Paid a short visit to Ditchling Museum of Art and Craft. Must admit that I feel conflicted about this museum given it’s association with Eric Gill.
Their latest exhibition is Signs of Ditchling: a tradition of lettering from 1800 to the present day. Marking the centenary of Edward Johnston’s typeface for the London Underground this exhibition was disappointing. The exhibits were incoherent and lacking good explanations. Oliver Wainwright of the Guardian seemed to enjoy the exhibition though. HERE is his review. Quite and achievement to have designed such a clean and enduring font, amazing work by Johnston.I didn’t realise that Gill Sans was so closely based on Johnson’s underground fonts. More black marks for Eric Gill.
The contemporary Bob & Roberta Smith piece at the entrance just seemed gratuitous.
Bob & Roberta Smith, Communication. (GCSE result D – could do better)
NGC3314 a and b. Final drawing.
The material used to make this drawing is fusain or lignite collected from Cliff End, Pett Level where there is a thin seam of conglomerate in the Wadhurst Clay called the Cliff End Bone Bed. Approximately 140 million years old, the Cliff End Bone Bed was deposited when the light that we see now, left from NGC3314b (the farthest away galaxy). Ie. we are looking back in time at how things were in galaxy NGC3314b, 140 million years ago.
The closer galaxy NGC3314a is approximately 117 million light years away from Earth. The light from NGC3314b illuminates the dust lanes of galaxy NGC3314a. These galaxies are so far apart that they have no influence on each other. From the perspective of Earth they appear to be a pair.
Back to trying to read Nihil Unbound for the third time!!!
Two drawings made using fossilized plant material. Probably conifer tree trunks. The image on the right is made using material that is 100 million years older than that used to make the left hand image. The material used to draw the right hand image is brown in colour and may be lignite whereas that on the left is black, carbonised wood or fusain.
The Big Steam Print Brighton
The Big Steam Print, Brighton.
Continue with drawing of The Virgo Galaxy Cluster.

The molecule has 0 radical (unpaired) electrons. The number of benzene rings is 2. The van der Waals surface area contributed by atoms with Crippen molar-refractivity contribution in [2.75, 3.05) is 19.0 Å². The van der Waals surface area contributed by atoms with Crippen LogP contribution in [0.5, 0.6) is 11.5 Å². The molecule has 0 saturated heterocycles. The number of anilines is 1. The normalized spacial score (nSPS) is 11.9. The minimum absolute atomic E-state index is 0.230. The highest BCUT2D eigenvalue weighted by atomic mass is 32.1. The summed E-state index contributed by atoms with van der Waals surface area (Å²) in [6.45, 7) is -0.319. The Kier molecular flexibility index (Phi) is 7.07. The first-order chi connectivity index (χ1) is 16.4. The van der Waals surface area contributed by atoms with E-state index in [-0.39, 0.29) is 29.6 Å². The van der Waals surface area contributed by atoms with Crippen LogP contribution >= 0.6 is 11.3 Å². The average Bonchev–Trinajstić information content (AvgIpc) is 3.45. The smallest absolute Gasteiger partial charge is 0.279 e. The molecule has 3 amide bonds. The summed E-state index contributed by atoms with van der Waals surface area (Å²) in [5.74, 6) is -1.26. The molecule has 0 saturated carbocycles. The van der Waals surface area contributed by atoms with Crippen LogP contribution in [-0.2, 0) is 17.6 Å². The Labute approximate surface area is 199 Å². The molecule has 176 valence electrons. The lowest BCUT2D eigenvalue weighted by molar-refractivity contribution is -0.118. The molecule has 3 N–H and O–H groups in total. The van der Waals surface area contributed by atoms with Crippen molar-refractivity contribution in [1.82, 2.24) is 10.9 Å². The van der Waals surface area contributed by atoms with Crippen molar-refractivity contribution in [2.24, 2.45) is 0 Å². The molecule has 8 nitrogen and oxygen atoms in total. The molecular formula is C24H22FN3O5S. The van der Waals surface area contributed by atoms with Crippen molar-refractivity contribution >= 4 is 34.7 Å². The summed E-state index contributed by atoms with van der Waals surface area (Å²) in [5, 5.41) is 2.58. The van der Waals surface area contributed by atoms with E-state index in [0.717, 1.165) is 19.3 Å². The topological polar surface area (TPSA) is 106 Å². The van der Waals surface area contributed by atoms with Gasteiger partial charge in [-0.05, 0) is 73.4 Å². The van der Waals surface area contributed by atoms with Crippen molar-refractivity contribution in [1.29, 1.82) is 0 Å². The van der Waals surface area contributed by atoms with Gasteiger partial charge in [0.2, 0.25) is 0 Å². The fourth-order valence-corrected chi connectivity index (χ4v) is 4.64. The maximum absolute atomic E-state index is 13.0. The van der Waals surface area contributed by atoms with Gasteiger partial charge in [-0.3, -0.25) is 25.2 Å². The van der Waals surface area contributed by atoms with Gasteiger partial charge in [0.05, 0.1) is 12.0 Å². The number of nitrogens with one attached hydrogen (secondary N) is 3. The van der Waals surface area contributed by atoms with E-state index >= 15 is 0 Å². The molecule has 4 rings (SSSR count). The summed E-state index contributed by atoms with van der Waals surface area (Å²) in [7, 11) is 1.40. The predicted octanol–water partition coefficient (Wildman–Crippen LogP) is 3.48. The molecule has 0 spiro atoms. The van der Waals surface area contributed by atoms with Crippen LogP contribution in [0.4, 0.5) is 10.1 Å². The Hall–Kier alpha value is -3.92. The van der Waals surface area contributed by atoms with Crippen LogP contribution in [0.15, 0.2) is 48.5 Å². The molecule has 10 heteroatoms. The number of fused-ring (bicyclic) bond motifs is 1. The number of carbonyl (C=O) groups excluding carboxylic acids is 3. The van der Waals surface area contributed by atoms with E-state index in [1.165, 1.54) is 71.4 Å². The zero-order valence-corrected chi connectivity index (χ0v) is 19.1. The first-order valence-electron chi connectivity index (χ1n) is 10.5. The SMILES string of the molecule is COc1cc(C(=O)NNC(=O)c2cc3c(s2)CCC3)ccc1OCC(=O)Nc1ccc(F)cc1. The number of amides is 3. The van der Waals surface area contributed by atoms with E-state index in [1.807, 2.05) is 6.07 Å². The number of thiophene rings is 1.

Materials = gessoed paper, fossil carbonized ‘wood’, knife, eraser, cotton buds and water, fixative spray and masking fluid. Very slow process of adding and subtracting fossil carbonized ‘wood’.
Hauser and Wirth Somerset. Superb location and garden:
At the top of the garden is The Radić Pavilion. This ‘object’ shouldn’t work but it does work, creating an amazing space.
Inside The Radić Pavilion. Is this Martin Creed? No, it’s the other half pretending to be Martin Creed! The myth – the French had threatened to cut off the index and middle fingers of any archers they captured. But since the English won, the archers then stuck up these two fingers to show they still had them. (Battle of Agincourt)
Astonishing amounts of money must have been spent on this, previously derelict, farm and farm buildings creating a wonderful place to visit.
The current exhibition is Martin Creed’s What you find. Following the Creed’s residency at The Maltings studios in Bruton , major piss-taker, Creed has produced an exhibition that is true to form. Completely disjointed works seem to make no sense at all and the sound piece that says f**k off just confirms that he’s testing if the art world will accept any old rubbish – literally! Good on him. Test this hypothesis to destruction.
Guardian art reviewer Adrian Searle, seems to collude with this art world madness!
Still from a Creed film.
Herbs – curated! WTF!!!
Matthew Day Jackson, Magnificent Desolation 2013